The Heterogeneous Telescope Networks Workshop
 The Southgate Hotel, Exeter, United Kingdom
 18 - 21st July 2005
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Last Updated: 14th Feb. 2005


The local organising committee (LOC) consists of,

  • Tim Naylor <>
  • Alasdair Allan <>
  • Eric Saunders <>
The science organising committee (SOC) consists of,
  • Tim Naylor <>
  • Alasdair Allan <>
  • Iain Steele <>
  • Rick Hessman <>
  • Robert White <>
  • Anuradha Koratkar <>
  • Tim Jenness <>

This workshop was funded by an EPSRC grant for "Links to International e-Science Sister Projects", which was obtained in a joint proposal between eSTAR and Robonet-1.0 Projects in the United Kingdom, the MONET Project in Europe, the RAPTOR Project (Los Alamos Laboratory) and SGM Project (NASA Advanced Architectures and Automation Group) in the United States.

About Us

eSTAR Project

The eSTAR project has created a mulit-agent system which is currently used to provide rapid response to Gamma-Ray Burst alerts, and which will soon be used to provide reactive monitoring of exoplanet microlensing events. They use intelligent agent technology to carry out resource discovery, submit observation requests, and analyse the reduced data returned from a network of robotic telescopes working in an observational gird.

Robonet-1.0 Project

RoboNet-1.0 is a prototype global network of large (2m) robotic telescopes. It is based around the utilisation of observing time on the Liverpool Telescope (LT) for specific projects, plus additional time on the Faulkes Telescopes North (FTN) and South (FTS). The LT has been funded from a range of sources including the European Union, PPARC, Liverpool John Moores University and the generous benefaction of Mr Aldham Robarts. It is a UK national facility, primarily used for research. The FTN and FTS have been primarily funded from the Dill Faulkes Educational Trust and are focussed on delivering school-age educational programmes.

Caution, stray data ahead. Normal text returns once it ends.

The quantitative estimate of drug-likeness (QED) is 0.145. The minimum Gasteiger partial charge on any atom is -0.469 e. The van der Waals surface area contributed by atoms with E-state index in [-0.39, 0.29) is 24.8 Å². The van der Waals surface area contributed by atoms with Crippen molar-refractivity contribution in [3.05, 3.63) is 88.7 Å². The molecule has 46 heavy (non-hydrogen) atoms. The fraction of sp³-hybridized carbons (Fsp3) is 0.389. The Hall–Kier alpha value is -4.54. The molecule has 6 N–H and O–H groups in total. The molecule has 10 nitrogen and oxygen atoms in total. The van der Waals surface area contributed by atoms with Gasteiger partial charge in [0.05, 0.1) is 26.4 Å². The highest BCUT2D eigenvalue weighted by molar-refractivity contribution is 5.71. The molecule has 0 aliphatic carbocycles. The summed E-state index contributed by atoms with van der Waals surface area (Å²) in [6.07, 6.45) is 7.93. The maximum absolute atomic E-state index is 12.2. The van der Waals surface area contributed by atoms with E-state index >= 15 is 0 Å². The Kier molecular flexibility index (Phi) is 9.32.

MONET Project

MONET is building two 1.2-m aperture telescopes, one to be placed in Texas, the other in South Africa. They also bring experience of writing protocols for specifying observations. Rick Hessman, the project manager, was one of the main developers of Remote Telescope Markup Language (RTML), which was the protocol eSTAR adopted and developed for negotiation between intelligent agents.

SGM Project

The Science Goal Monitor (SGM) team, within the NASA Advanced Architectures and Automation Group, has been working on software that will encapsulate the underlying science goals of a programme, and translate it into observations. They have already developed a system for Earth observation which examines images from the Terra and Aqua satellites, identifies potential regions of interest and requests higher resolution images from the EO-1 satellite. They are also working with Yale University's Small and Moderate Aperture Research Telescope System (SMARTS) to deploy their system for ground based observatories.

RAPTOR Project

The RAPTOR project carries out wide-field astronomical imaging, rapidly processes the data, and then makes follow-up observations with higher resolution instruments. The instruments are distributed amongst four separate mountings, three of which operate at a site 35 miles west of Los Alamos, and one of which is at Los Alamos itself. In the two years it has been operating it has proved the concepts of intelligent observing.

   © 2005 Alasdair Allan <